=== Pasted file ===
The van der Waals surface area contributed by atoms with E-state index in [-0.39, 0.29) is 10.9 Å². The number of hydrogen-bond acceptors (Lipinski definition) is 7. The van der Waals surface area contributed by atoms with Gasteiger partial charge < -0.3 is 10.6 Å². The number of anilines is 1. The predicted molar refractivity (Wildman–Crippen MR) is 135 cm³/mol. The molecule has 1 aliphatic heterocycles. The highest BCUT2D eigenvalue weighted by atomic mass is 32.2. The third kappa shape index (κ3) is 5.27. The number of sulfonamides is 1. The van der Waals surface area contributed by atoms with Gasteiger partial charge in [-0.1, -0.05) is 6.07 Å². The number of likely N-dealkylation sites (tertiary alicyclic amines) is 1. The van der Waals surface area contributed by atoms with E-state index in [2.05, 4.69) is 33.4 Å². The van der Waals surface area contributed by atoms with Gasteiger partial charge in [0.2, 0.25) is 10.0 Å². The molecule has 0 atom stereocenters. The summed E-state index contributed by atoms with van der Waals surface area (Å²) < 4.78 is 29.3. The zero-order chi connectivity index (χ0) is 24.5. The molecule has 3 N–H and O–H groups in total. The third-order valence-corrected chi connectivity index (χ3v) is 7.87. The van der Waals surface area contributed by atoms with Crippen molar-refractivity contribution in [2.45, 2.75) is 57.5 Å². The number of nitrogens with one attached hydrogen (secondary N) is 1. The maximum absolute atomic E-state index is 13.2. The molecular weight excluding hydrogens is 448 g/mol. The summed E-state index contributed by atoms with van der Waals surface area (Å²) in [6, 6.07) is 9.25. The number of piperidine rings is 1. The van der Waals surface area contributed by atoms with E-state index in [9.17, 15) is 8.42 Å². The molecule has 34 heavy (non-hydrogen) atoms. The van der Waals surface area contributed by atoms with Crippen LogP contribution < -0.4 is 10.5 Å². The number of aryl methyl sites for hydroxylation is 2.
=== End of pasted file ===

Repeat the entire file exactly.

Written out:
The van der Waals surface area contributed by atoms with E-state index in [-0.39, 0.29) is 10.9 Å². The number of hydrogen-bond acceptors (Lipinski definition) is 7. The van der Waals surface area contributed by atoms with Gasteiger partial charge < -0.3 is 10.6 Å². The number of anilines is 1. The predicted molar refractivity (Wildman–Crippen MR) is 135 cm³/mol. The molecule has 1 aliphatic heterocycles. The highest BCUT2D eigenvalue weighted by atomic mass is 32.2. The third kappa shape index (κ3) is 5.27. The number of sulfonamides is 1. The van der Waals surface area contributed by atoms with Gasteiger partial charge in [-0.1, -0.05) is 6.07 Å². The number of likely N-dealkylation sites (tertiary alicyclic amines) is 1. The van der Waals surface area contributed by atoms with E-state index in [2.05, 4.69) is 33.4 Å². The van der Waals surface area contributed by atoms with Gasteiger partial charge in [0.2, 0.25) is 10.0 Å². The molecule has 0 atom stereocenters. The summed E-state index contributed by atoms with van der Waals surface area (Å²) < 4.78 is 29.3. The zero-order chi connectivity index (χ0) is 24.5. The molecule has 3 N–H and O–H groups in total. The third-order valence-corrected chi connectivity index (χ3v) is 7.87. The van der Waals surface area contributed by atoms with Crippen molar-refractivity contribution in [2.45, 2.75) is 57.5 Å². The number of nitrogens with one attached hydrogen (secondary N) is 1. The maximum absolute atomic E-state index is 13.2. The molecular weight excluding hydrogens is 448 g/mol. The summed E-state index contributed by atoms with van der Waals surface area (Å²) in [6, 6.07) is 9.25. The number of piperidine rings is 1. The van der Waals surface area contributed by atoms with E-state index in [9.17, 15) is 8.42 Å². The molecule has 34 heavy (non-hydrogen) atoms. The van der Waals surface area contributed by atoms with Crippen LogP contribution < -0.4 is 10.5 Å². The number of aryl methyl sites for hydroxylation is 2.